Gracie Watson 1883-1889. Known as "Little Gracie", this child's grave topped by a sculpture of her in Sunday Best by John Walz, is one of the cemetery's most visited and well known sites.
John D. Mongin 1760-1833. Owned eleven of twelve plantations on Danfuskie Island, SC.
Alexander Lawton 1818-1896. President of Augusta and Savannah Railroad, member of House of Representatives and State Senate, Confederate General, President of American Bar Association.
Henry Jackson 1820-1898. Col Mexican War 1846-1848, Superior Court Judge 1849-1853, US minister to Austria 1853-1858, Confederate General
Conrad Aiken 1889-1973. Well-known poet and short story writer, Pullitzer Prize 1929.
John Beckwith 1831-1890. Second Bishop of GA Episcopal Church 1867, Established 20 churches and 5 missions including Savannah Orphanage for Confederate children
And finally the most famous resident, Johnny Mercer 1909-1976. Popular song writer, wrote more than 1,000 lyrics, four Oscars for movie lyrics, produced several Broadway shows. Grave below.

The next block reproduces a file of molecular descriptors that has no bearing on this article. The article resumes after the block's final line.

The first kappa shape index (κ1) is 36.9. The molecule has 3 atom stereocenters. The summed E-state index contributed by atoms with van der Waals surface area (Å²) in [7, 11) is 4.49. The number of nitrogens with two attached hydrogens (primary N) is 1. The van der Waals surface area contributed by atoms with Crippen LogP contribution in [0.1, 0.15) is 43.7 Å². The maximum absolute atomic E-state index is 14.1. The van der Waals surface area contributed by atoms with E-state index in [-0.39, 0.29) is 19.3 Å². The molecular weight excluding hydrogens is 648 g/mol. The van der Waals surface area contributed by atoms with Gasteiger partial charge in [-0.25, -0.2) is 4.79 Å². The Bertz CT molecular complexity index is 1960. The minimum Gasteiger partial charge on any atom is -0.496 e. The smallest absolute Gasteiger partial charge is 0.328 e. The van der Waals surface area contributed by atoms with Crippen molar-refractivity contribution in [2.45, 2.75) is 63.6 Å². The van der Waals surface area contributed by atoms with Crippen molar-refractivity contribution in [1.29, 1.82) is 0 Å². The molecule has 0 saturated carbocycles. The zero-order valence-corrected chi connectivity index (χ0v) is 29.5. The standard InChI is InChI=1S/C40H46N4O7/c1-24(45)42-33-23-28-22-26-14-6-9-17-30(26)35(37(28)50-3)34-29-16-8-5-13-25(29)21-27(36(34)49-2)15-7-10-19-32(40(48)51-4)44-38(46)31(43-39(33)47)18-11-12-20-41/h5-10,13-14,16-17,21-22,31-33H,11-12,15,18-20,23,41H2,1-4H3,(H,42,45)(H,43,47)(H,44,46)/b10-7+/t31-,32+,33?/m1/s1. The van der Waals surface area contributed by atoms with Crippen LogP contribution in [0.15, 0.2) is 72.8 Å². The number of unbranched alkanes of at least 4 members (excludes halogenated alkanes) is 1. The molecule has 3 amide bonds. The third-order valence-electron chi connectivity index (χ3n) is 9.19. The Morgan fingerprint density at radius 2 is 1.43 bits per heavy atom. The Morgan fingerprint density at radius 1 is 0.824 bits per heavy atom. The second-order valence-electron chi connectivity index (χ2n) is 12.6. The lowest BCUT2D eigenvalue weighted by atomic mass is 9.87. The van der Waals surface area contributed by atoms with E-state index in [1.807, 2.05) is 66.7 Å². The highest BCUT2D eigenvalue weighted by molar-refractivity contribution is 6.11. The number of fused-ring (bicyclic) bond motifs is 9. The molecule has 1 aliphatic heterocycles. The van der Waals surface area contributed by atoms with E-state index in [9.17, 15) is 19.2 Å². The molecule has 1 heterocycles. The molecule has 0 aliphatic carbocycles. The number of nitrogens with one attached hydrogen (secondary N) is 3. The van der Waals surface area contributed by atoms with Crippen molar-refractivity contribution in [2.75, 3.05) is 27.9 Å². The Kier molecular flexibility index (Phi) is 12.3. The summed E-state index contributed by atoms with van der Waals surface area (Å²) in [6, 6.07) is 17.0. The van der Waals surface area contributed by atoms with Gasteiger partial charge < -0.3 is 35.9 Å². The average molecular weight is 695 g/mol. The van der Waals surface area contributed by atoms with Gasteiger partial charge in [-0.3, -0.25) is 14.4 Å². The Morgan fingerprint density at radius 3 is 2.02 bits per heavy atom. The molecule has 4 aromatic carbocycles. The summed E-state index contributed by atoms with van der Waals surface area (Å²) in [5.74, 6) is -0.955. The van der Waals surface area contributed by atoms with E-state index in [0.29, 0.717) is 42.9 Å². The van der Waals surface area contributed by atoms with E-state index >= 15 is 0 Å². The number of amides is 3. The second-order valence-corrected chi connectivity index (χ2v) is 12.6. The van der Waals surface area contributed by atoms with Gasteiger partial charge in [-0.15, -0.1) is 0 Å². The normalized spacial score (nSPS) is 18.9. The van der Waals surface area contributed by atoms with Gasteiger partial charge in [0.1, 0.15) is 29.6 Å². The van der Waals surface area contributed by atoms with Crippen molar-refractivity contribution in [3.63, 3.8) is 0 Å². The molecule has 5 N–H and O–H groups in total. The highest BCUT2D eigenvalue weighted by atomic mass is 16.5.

07 October 2008

This big light of mine

Ok, so this is Tybee Island, just southeast of Fort Pulaski. Like much of the southeast, the island was tossed between several cultures including French, Spanish, British, Us, Confederates, and Pirates. The first lighthouse was built here in 1736 by the settlers of Savannah to mark the entrance of the river. A new one was built of stone in 1742 when the old wooden one washed away. In 1773 a third lighthouse was built, further from the shore which now threatened the second one. This lighthouse and grounds became Federal property in 1790. During the War of 1812 the lighthouse was used as a signal tower, and Martello Tower fortress was built nearby for defense. Although the lighthouse survived the Civil War and the siege of Fort Pulaski, in 1866 the top 40 feet of it was removed and the lower 60 feet used as a base for a new light, the current one. Visitors can climb the light tower, which I did five years ago, but due to time constraints and the long line outside I chose not to this time. I do highly encourage anyone to do so though, because the views of Fort Pulaski and Fort Screven are amazing.